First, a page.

I'm on the third draft of my novel and the opening few paragraphs are a bit of a black hole. I've tried a few things like starting in the middle of the action (too confusing), free writing (too all over the place), looking at the beginnings of some of my favorite books to gain inspiration (too much imitation). Any ideas for inspiration?
Have you tried outlining or mind mapping? I don't do either, but others swear by those techniques.
Hi Marilyn--I have an outline for the novel, but not for the first few paragraphs, that's an interesting idea. I've never heard of mind mapping. What is it?
I've not used this technique so I really can't describe it for you. There are software programs that help you with it. I would suggest researching it on the internet. You might even research it under "mind mapping software" or "story mapping software". I think if you find a software program the description of what the program does will help you understand the overall concept of mind mapping. Usually mind mapping software isn't specifically used for the writer, but mind mapping programs do exactly what a writer in mind mapping their story. Mythoughts, and Mindnode Pro are a couple of the type of software you can use. Remember if there is a software for it, then it was a process that worked without the software initially.
Different sources of inspiration strike different people. I've found when I get stuck on scenes (I'm in the middle of my third novel and in revision after a professional edit of my first), music can be inspiring--sort of gets the creativity flowing again, be it hard rock/metal for fight scenes or any other. I once wrote an entire scene from the inspiration I felt from one song. And I think only a few words of the song were what began a scene in my head. I guess it was a good day for it. And since, that song won't do anything for me. Whatever your source you'll know it when it strikes. Sometimes taking a break from the writing be it a day or week, can spark a new interest in ideas. I like Marilyn's suggestion of an outline, just to maybe get your ideas out there. I'm a panster myself, can't work within the bounds of an outline. But I always have an idea of what the thread is that will flow through my story. Hope that helps a bit! :)
Dana's suggestion is excellent. I do my best writing and am at my most productive when I'm listening to music. I have tons of music loaded onto my laptop that I play through iTunes. I mix, classical, opera, classic rock, pop, mowrown, soul, country, you name it and it's on my lap top. I don't play by album. I use Genises or just play be the "Music" playlist on shuffle so I never know what's coming up next. I learned this from some time I spent in Germany. They play everything on the same radio station, well at least they did when I was there. Music helps me write like nothing else does except total silence.
That is a great idea! I've been thinking about listening to music more. Thanks Dana and Marilyn for your suggestions!
Jannette, what are you trying to do in those opening paragraphs? Set scene? Define character? Show the lovely countryside?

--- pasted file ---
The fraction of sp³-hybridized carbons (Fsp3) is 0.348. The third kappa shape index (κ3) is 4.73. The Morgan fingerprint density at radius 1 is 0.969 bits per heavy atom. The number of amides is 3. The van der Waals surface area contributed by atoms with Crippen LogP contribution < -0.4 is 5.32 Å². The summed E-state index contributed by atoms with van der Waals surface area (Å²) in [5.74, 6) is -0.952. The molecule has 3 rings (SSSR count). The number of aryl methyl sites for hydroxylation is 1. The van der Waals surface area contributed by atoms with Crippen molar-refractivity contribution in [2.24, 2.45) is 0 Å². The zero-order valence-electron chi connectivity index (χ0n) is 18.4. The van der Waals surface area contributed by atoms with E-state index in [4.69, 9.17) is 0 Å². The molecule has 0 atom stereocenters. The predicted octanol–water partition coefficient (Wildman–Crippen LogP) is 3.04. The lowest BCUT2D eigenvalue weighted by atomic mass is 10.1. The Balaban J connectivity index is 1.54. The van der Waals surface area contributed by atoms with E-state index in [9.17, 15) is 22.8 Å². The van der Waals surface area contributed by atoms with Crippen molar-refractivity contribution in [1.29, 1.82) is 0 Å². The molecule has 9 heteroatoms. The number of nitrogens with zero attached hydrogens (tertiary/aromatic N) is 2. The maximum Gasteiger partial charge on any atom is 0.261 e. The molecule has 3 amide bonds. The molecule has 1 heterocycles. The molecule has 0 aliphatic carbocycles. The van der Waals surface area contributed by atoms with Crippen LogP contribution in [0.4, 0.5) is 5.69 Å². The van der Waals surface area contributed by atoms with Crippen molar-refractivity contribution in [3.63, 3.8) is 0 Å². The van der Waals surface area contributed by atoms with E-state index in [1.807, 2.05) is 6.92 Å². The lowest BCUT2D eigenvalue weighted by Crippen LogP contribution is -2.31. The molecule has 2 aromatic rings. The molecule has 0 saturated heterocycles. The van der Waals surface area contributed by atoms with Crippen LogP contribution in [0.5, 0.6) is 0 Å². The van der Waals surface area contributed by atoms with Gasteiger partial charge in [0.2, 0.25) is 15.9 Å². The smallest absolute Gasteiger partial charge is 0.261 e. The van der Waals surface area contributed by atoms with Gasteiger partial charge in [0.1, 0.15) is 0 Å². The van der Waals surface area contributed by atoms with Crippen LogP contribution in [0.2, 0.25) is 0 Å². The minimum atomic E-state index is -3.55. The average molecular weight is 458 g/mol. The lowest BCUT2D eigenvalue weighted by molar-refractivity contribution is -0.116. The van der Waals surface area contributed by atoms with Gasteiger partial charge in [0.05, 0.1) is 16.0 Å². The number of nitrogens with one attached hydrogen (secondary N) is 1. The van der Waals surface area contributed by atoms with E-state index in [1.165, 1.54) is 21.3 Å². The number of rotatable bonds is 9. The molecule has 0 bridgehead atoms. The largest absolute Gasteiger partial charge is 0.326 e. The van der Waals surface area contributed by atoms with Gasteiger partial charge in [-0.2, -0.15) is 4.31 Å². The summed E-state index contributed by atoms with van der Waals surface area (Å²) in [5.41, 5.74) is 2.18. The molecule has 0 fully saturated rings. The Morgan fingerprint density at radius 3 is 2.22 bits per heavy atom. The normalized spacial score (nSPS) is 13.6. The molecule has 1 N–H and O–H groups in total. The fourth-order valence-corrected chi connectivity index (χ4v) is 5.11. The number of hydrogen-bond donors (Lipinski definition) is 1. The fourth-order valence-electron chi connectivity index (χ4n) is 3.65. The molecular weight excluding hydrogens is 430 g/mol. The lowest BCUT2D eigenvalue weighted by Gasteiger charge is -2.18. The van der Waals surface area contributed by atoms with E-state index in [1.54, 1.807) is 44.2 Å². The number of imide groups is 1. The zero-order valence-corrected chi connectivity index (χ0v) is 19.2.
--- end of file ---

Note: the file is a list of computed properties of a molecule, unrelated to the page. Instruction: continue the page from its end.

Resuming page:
If you get too stuck, drop me a note and I'll take a look and see if I can suggest anything.
What is you intention? Not knowing what my goal is is usually what hangs me up.
From Elizabeth George's WRITE AWAY,
"No matter how you choose to begin your novel, you have to think about creating an opening that either possess or promises excitement, intrigue, or high interest for the reader. It should reflect some element of the conflict found in the plot or the subplot, or it should possess—even in metaphorical form—some indication of theme. It should lay out some sort of problem that the character has encountered, or it should foreshadow problems to be encountered. Atmosphere should be set. A place must established. Characters—not necessarily the main ones—need to be introduced."
What is happening in the first chapter that moves your story forward?
This might sound dumb—I listen to what I say in my head when I say "Tell me the story." I don't say "Where do I start?"
I see the beginning-where the character's are, who is there, what they're doing.
I agree with Lynne. I try to begin my stories with some action or hook that intrigues the reader enough to read on.
Here is my example from a novel I am almost done writing the first draft on called Finding the Enclave.
Josh was sitting in his truck outside Randy’s house. Contemplating, what, asking his best friend to be his boy friend? Not a real one, just for pretend so I could get into Ellen’s pants? What a crazy idea, he shook his head. No, it was more than that. He felt a connection with Ellen and he definitely wanted to see her again. First, he had to find a boyfriend. “I don’t date straight men.” He could still hear her words in his head.
Susan and Lynne,
After reading your posts, it dawned on me that I might be trying to do too much with the opening paragraphs. I'm trying to do every one of the things you both described and the result is that the beginning is cramped and confusing. Lynne--I like your idea of saying to yourself "Tell me the story." Susan--I'm going to make another go of it this weekend and I might send you something if you don't mind. Thanks!
I wouldn't have offered if I hadn't meant it, Jannette. We're all in this together, after all.